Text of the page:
Are High Heels an Instrument of Sex Discrimination?

Workplace gender discrimination comes in all shapes and sizes—from pay inequity and preferential hiring to sexist remarks and outright harassment—but rarely does it involve the fashion preferences of heads of state.

In what Arthur Conan Doyle might have called "The Case of the Prime Minister’s Shoes," British PM Theresa May, who succeeded David Cameron following the Brexit referendum in June, has been asked to wear more practical shoes as a statement against sexist dress codes.

Only the second British woman to reach the office of prime minister, May is known for a fashion sense that "appears both formidable and accessible at the same time," according to "style and brand expert" Nick Ede, as quoted in the Daily Mail. And she is credited by some, including a spokesperson for multinational clothing retailer JD Williams, with "single-handedly revolutionizing the way female politicians look."

There is some evidence already that May will be a trend setter. JD Williams’s sales of "kitten heels" (actually a sort of leopard print with a two-inch heel), May’s signature shoe, jumped 14 percent the week the new prime minister took office.

And that, according to some, is the problem.

At a recent Trades Unions Congress conference, delegate Penny Robinson of 700,000-member trade union GMB seconded a motion, which passed unanimously, that legal protections be enacted "to enable people to not be compelled to wear high heels at work."

As reported in HR Review, Robinson told the conference: "Our new prime minister might be well known for her leopard-print kittens, her leather boots and of course her Jimmy Choos, but if she really wants to advance the cause for women in the workplace [she should] make a point of wearing pumps, flats and comfortable shoes for her cabinet, PMQs [prime minister question sessions in the House of Commons] and for meeting all those EU leaders."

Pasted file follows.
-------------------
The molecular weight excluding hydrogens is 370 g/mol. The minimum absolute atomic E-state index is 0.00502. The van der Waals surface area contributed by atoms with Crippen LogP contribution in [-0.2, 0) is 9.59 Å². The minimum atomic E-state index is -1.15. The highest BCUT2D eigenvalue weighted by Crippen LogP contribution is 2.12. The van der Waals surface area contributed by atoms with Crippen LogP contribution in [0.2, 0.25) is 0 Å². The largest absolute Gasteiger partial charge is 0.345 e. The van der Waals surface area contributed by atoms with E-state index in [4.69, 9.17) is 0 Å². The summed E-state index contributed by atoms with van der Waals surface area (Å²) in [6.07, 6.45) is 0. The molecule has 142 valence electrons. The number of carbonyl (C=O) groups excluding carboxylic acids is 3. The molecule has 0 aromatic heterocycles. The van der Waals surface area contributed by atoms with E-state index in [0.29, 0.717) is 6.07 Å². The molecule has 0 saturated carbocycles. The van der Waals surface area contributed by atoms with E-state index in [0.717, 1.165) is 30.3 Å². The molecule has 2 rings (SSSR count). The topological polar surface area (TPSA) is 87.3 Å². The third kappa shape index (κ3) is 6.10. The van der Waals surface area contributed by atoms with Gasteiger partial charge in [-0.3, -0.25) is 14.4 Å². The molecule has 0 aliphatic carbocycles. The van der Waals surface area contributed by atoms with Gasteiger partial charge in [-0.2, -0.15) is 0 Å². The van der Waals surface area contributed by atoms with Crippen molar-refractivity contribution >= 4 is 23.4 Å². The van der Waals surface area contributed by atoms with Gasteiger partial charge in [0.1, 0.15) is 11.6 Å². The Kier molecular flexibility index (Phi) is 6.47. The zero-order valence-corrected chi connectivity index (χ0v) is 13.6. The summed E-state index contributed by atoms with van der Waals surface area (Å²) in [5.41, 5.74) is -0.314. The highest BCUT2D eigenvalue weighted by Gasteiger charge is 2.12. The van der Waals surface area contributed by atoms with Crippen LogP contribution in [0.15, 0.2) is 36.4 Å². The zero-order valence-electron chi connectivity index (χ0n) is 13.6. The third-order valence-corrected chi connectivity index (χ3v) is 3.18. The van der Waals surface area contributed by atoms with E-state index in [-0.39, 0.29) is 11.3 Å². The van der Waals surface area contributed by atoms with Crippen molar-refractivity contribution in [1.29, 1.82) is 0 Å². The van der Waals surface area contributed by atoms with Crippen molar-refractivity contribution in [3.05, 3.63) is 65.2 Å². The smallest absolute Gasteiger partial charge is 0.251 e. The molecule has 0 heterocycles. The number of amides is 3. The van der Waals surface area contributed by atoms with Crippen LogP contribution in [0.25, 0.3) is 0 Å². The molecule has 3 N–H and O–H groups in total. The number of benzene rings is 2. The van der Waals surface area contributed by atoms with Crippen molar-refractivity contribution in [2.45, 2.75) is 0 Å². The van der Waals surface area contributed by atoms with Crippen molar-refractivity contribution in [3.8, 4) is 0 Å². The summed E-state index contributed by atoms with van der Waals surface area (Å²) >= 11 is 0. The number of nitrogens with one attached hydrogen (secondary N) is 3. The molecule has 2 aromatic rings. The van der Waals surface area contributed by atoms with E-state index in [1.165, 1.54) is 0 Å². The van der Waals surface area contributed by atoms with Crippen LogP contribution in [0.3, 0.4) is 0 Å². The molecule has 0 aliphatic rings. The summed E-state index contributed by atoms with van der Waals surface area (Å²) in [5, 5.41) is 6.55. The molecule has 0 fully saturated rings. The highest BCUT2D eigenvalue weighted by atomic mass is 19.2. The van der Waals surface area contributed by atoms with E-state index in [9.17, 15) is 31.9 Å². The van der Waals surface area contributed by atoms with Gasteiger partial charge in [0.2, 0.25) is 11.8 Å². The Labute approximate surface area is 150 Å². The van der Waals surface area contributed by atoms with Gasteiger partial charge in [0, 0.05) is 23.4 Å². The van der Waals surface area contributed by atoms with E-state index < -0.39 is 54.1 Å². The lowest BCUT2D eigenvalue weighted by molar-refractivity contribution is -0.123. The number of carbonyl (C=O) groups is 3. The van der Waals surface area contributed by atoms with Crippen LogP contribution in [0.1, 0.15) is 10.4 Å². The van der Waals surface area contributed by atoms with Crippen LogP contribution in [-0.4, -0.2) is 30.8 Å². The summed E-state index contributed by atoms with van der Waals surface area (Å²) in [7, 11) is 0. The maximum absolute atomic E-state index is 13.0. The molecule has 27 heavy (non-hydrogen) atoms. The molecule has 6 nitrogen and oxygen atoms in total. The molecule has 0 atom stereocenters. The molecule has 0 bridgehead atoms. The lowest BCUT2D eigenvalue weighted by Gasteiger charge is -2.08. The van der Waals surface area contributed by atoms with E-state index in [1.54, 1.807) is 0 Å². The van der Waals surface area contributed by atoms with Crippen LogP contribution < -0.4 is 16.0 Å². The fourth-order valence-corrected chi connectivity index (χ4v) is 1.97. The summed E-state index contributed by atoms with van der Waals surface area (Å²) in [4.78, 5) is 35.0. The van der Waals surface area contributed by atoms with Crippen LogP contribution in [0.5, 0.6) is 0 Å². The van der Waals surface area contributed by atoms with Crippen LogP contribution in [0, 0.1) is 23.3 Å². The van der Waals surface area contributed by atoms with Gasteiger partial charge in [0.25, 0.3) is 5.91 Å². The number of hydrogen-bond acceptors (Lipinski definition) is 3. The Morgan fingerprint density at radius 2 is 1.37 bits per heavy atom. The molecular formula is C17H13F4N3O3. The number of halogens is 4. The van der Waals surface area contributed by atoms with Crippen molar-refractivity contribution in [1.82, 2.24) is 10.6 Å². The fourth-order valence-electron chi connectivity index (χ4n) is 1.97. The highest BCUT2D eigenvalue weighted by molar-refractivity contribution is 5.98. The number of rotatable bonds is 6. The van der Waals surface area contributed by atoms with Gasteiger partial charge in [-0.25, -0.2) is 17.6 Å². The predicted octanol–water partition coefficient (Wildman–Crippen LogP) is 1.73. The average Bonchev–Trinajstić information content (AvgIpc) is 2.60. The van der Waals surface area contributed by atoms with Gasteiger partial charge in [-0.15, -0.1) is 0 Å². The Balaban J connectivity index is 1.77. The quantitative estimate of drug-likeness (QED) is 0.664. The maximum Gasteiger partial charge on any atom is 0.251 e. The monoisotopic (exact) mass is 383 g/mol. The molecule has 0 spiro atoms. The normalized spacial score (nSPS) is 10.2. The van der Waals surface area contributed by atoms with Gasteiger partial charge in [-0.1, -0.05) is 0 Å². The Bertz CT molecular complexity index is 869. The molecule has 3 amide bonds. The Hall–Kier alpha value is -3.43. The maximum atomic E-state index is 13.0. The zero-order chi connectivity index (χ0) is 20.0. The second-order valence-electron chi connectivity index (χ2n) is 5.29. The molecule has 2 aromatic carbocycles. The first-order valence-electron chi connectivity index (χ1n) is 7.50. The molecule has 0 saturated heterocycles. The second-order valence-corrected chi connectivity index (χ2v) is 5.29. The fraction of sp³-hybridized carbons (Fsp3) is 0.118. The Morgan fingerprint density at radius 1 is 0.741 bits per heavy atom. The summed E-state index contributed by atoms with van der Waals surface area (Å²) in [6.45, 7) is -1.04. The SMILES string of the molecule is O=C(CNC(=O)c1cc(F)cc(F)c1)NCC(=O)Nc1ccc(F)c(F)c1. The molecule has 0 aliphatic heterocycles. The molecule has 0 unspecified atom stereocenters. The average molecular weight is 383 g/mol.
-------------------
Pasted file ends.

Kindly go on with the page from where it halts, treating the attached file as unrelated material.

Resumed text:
Robinson continued: "Let the media see that you can be the most powerful woman in the country without needing to wear designer shoes to meet men’s expectations. Women are still expected to wear completely inappropriate shoes every day just to make sure that the right image is portrayed for the employer."

The TUC’s interest in mandatory heels arises in part from the case of Nicola Thorp, a temporary receptionist for a London office of PwC who was sent home because she refused to wear heels. Again from HR Review: "I was expected to do a nine-hour shift on my feet escorting clients to meeting rooms," Robinson said. "I said ‘I just won’t be able to do that in heels.’"

Under the law the TUC wants changed, an employer can set different rules for the way male and female employees dress, and unwillingness to follow an employer’s dress code is grounds for summary dismissal. Thorp herself has written a petition to prohibit mandatory heel wear in the office, and it has garnered more than 150,000 signatures.

The story has gotten considerable media attention, covered not just by the Daily Mail, but also by the Mirror, the Guardian, the BBC and the New York Times, among other news outlets.

Despite this attention, the prime minister doesn’t appear to be changing her leopard spots, as you can tell from a recent photograph that was taken when she greeted Burmese State Counsellor Daw Aung San Suu Kyi on the doorstep of 10 Downing Street.

Bloomberg BNA’s International HR Decision Support Network  provides resources, including labor and employment law primers on more than 70 countries, to help you stay compliant and develop policies for your international operations. Start your free trial  today.